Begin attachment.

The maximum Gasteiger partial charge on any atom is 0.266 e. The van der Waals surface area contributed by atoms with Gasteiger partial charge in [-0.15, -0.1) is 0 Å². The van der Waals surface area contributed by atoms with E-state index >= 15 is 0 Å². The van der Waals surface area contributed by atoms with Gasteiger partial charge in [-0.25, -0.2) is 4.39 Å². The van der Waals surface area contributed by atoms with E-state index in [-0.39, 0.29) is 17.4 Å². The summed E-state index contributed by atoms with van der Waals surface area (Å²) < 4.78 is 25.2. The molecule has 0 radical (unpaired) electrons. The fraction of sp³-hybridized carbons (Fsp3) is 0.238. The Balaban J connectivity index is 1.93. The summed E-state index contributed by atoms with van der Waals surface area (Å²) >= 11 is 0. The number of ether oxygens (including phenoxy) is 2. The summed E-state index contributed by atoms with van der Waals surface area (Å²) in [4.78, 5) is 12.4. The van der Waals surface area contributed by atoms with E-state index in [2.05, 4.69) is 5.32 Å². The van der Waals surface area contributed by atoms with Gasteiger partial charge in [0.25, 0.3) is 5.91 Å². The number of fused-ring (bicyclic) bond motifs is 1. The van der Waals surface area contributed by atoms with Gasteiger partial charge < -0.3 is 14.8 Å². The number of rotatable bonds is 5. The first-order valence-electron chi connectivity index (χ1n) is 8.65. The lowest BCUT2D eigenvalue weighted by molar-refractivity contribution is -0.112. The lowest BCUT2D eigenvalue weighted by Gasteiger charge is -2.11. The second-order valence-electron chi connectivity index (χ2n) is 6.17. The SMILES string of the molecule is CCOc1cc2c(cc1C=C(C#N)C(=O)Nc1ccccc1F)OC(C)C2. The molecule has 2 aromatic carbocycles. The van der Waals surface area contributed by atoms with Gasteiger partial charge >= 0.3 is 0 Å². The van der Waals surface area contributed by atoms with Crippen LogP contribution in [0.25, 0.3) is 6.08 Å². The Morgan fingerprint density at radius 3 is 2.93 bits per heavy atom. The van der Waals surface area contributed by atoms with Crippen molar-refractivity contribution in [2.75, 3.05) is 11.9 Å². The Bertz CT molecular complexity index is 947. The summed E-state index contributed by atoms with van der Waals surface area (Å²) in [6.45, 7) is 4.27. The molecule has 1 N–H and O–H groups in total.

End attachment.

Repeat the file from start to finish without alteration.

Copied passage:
The maximum Gasteiger partial charge on any atom is 0.266 e. The van der Waals surface area contributed by atoms with Gasteiger partial charge in [-0.15, -0.1) is 0 Å². The van der Waals surface area contributed by atoms with E-state index >= 15 is 0 Å². The van der Waals surface area contributed by atoms with Gasteiger partial charge in [-0.25, -0.2) is 4.39 Å². The van der Waals surface area contributed by atoms with E-state index in [-0.39, 0.29) is 17.4 Å². The summed E-state index contributed by atoms with van der Waals surface area (Å²) < 4.78 is 25.2. The molecule has 0 radical (unpaired) electrons. The fraction of sp³-hybridized carbons (Fsp3) is 0.238. The Balaban J connectivity index is 1.93. The summed E-state index contributed by atoms with van der Waals surface area (Å²) >= 11 is 0. The number of ether oxygens (including phenoxy) is 2. The summed E-state index contributed by atoms with van der Waals surface area (Å²) in [4.78, 5) is 12.4. The van der Waals surface area contributed by atoms with E-state index in [2.05, 4.69) is 5.32 Å². The van der Waals surface area contributed by atoms with Gasteiger partial charge in [0.25, 0.3) is 5.91 Å². The number of fused-ring (bicyclic) bond motifs is 1. The van der Waals surface area contributed by atoms with Gasteiger partial charge < -0.3 is 14.8 Å². The number of rotatable bonds is 5. The first-order valence-electron chi connectivity index (χ1n) is 8.65. The lowest BCUT2D eigenvalue weighted by molar-refractivity contribution is -0.112. The lowest BCUT2D eigenvalue weighted by Gasteiger charge is -2.11. The second-order valence-electron chi connectivity index (χ2n) is 6.17. The SMILES string of the molecule is CCOc1cc2c(cc1C=C(C#N)C(=O)Nc1ccccc1F)OC(C)C2. The molecule has 2 aromatic carbocycles. The van der Waals surface area contributed by atoms with Gasteiger partial charge >= 0.3 is 0 Å². The van der Waals surface area contributed by atoms with Crippen LogP contribution in [0.25, 0.3) is 6.08 Å². The Morgan fingerprint density at radius 3 is 2.93 bits per heavy atom. The van der Waals surface area contributed by atoms with Crippen molar-refractivity contribution in [2.75, 3.05) is 11.9 Å². The Bertz CT molecular complexity index is 947. The summed E-state index contributed by atoms with van der Waals surface area (Å²) in [6.45, 7) is 4.27. The molecule has 1 N–H and O–H groups in total.